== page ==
Caroline Sabin ’86, English

sabin-20120112_62“Milton students are great readers, which makes being an English teacher here very rewarding,” says Caroline Sabin ’86. “I work with students on a skill they’re comfortable with and enjoy. Novels are an easy sell, because the students like language and meeting characters in fiction. Another commonality is that everyone around the table is very comfortable talking.”

A member of the first corps of Teach For America in 1990, Caroline honed her teaching skills at Pasadena High School, a large, urban school in Southern California.

“Teach For America sounded like a wonderful adventure,” says Caroline. “It was exciting, but it was difficult. Much of my first year was marked by failure rather than success, but I grew up quite a bit and learned a lot about teaching.”

Ms. Sabin taught in Pasadena for three years before her husband got a job on the east coast.

“I was torn—whether to stay on that path and work in the Boston public schools, or to take an opportunity teaching at Milton. I figured if I don’t like teaching at Milton, then I don’t like teaching overall, and that’s the end of the experiment.”

Caroline’s experience as a student at Milton also influenced her decision.

“My years at Milton were my most valuable student years. Minute for minute, Milton was a better learning experience than college was for me. That is why I’m back. Milton offers an invaluable education, and we do a good job here.”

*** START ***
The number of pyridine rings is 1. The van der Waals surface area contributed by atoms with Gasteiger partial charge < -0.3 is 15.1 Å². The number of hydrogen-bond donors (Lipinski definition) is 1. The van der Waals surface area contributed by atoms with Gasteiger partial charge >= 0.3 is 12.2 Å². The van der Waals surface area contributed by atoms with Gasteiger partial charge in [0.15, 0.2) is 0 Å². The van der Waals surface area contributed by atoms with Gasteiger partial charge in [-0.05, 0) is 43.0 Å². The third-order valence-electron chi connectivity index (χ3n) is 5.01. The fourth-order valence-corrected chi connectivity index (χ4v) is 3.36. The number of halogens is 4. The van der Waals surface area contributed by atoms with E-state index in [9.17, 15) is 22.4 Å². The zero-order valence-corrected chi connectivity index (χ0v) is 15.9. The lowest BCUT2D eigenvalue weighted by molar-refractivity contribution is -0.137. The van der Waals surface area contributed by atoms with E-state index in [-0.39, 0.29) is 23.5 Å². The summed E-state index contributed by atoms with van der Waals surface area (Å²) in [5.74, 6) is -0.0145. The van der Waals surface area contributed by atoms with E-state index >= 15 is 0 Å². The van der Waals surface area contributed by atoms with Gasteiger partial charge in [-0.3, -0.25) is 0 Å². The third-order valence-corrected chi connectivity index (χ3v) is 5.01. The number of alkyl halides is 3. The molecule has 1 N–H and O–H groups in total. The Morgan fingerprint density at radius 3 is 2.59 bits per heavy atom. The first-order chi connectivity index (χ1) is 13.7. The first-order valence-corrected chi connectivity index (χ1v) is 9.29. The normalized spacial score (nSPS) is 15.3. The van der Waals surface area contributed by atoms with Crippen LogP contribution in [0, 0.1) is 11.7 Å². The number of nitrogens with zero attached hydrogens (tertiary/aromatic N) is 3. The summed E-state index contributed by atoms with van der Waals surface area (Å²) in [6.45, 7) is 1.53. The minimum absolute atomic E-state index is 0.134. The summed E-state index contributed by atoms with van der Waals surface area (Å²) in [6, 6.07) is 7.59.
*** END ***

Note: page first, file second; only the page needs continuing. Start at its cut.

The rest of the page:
Caroline teaches sections of Class IV English where students develop necessary foundational skills: how to read, how to write, and how to speak. In the fall, students read numerous short fiction pieces before moving on to poetry and grammar. In the spring, they write a personal narrative, read plays, and write longer essays with a focus on personal writing style.

“It’s about having 14 people come back every day to the same material. We give them work that they can accomplish, but it’s not easy. We challenge them. It takes a lot of time and focus to complete the work, but they can do it. Then we can have a productive conversation in the classroom.”

Caroline is also chair of the Class IV Talks. A requirement and rite of passage for all Class IV students, they each give a five- to seven-minute speech on a subject of their choosing.

“Class IV Talks blow me away all the time,” says Caroline. “It is one of the most important and valuable things we do here, putting students up in front of their peers and asking them to talk about what is important to them. Those are the breathtaking moments that build community. We are sharing with each other—not just around academics, or abstractions, but around the ways in which we see our world.”